Nitrogen is a crucial nutrient for plant growth. Just like in animals, nitrogen is needed to create proteins and replicate DNA. Nitrate is the essential source of nitrogen for plants. It is absorbed from the soil by the plant’s roots. Once inside cells, nitrate is reduced to a related chemical called nitrite. The nitrite is then quickly reduced to ammonium, which in turn is converted to amino acids (the building blocks of proteins) and other useful molecules needed for plant growth.
The whole process, nitrate to nitrite to ammonium to amino acids, only works when the plant is growing and can use the nitrate available in the soil. Sometimes though, nitrate can accumulate in the plant. This happens in two situations: first, if soils are over fertilized so that there is just too much available nitrogen and second, if plants are so slow-growing that they can’t use nitrate fast enough. The second situation can happen in winter grown salad greens.
Picture a greenhouse in the late fall and early winter – day length is decreasing so plants aren’t growing very fast, but the soil isn’t very cold so roots are still drawing up nitrate that won’t be used right away. Plants, especially salad greens like spinach, store the excess nitrate in cell vacuoles for use later on. This can be a problem because high enough levels of nitrate can be harmful to consumers.
Nitrate itself isn’t harmful, but when it is digested in your gut it can be converted to nitrite and nitrosamines, which may be carcinogenic (cancer causing). You may have heard something similar in relation to sodium nitrate in preserved meats or nitrate in drinking water. Because of this, the EU has specified maximum allowable levels of nitrate for leafy green vegetables. Winter grown spinach should contain 3,000 milligrams of nitrate per kilogram of crop. Winter lettuce grown under cover can contain a bit more - 4,500 mg NO3/kg. The acceptable daily intake of nitrates is 3.65 mg/kg of body weight (or 1.66 mg/lb).
So, let's say you're a 150 pound guy and you eat 50 grams of spinach in your salad. At the maximum allows amount of nitrate in spinach, could that be more nitrate than the acceptable daily amount?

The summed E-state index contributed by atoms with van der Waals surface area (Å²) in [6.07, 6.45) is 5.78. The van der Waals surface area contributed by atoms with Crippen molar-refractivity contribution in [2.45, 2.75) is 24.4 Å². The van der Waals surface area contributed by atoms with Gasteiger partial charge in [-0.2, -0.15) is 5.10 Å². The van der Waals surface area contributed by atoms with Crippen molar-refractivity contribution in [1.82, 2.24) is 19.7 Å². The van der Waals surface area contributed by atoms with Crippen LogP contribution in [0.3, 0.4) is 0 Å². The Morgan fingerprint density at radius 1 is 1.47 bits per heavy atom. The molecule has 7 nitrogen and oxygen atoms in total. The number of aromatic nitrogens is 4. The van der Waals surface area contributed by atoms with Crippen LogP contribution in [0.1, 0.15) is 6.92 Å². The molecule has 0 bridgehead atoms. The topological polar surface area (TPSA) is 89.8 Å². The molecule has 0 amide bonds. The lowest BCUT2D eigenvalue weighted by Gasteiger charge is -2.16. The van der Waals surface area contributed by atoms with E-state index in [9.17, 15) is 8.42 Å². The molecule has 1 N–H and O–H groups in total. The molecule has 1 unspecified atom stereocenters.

150 lbs body weight x 1.66 mg/lb = 249 mg nitrate per day
50 grams of lettuce = 0.05 kg spinach, which can contains 150 mg of nitrate
So, you're ok for the day.
Ever practical, I wanted to know what farmers do to avoid this problem.
A first practice used by growers to keep their crops from accumulating too much nitrate entails knowing the source of nitrogen in the soil and how fast it is made available for plant uptake. Nitrogen from compost or slow release fertilizers is gradually released over time. If it’s cold out, nutrient release slows down, and is more in sync with the needs of slow-growing crops. However, in liquid-based fertilizers, nutrients are available for plant uptake right away, and fertilizer rates that are appropriate for fast growing summer crops might be too much for slow-growing winter crops. In my research I used a mature, compost-based soil substrate so I didn’t have to worry about too much nitrate accumulation in the salad greens. If I were growing salad greens in a hydroponic system without soil excess nitrate accumulation in the crops would have been more concerning.
A second practice farmers employ is waiting until later in the day to harvest crops. Lab studies show the accumulation of nitrate in spinach shoots grown under low light levels has a diurnal rhythm. Nitrate amounts are higher at night when the plant isn’t actively using it and lower during the day when the plants are photosynthesizing and growing. Field studies don’t show as much fluctuation between daytime and nighttime nitrate levels, but waiting until later in the day to harvest salad greens seems reasonable. You might also need to let your crop defrost.
Martijn B Katan Nitrate in foods: harmful or healthy?
Steingrover, Eveliene, 1986. "Nitrate Accumulation in Spinach: Uptake and Reduction of Nitrate During a Dark or a “Low Light” Night Period."Plant and Soil, 91:429-432
Haly L. Neely, Richard T. Koenig, Carol A. Miles, Teresa C. Koenig, Meriam G. Karlsson. 2010. Diurnal Fluctuation in Tissue Nitrate Concentration of Field-grown Leafy Greens at Two Latitudes. HortScience 45:1815-1818
Aiko Kaminishi and Nobuhiro Kita. 2006. Seasonal change of nitrate and oxalate concentration in relation to the growth rate of spinach cultivars. HortSicence 41: 1589-1595.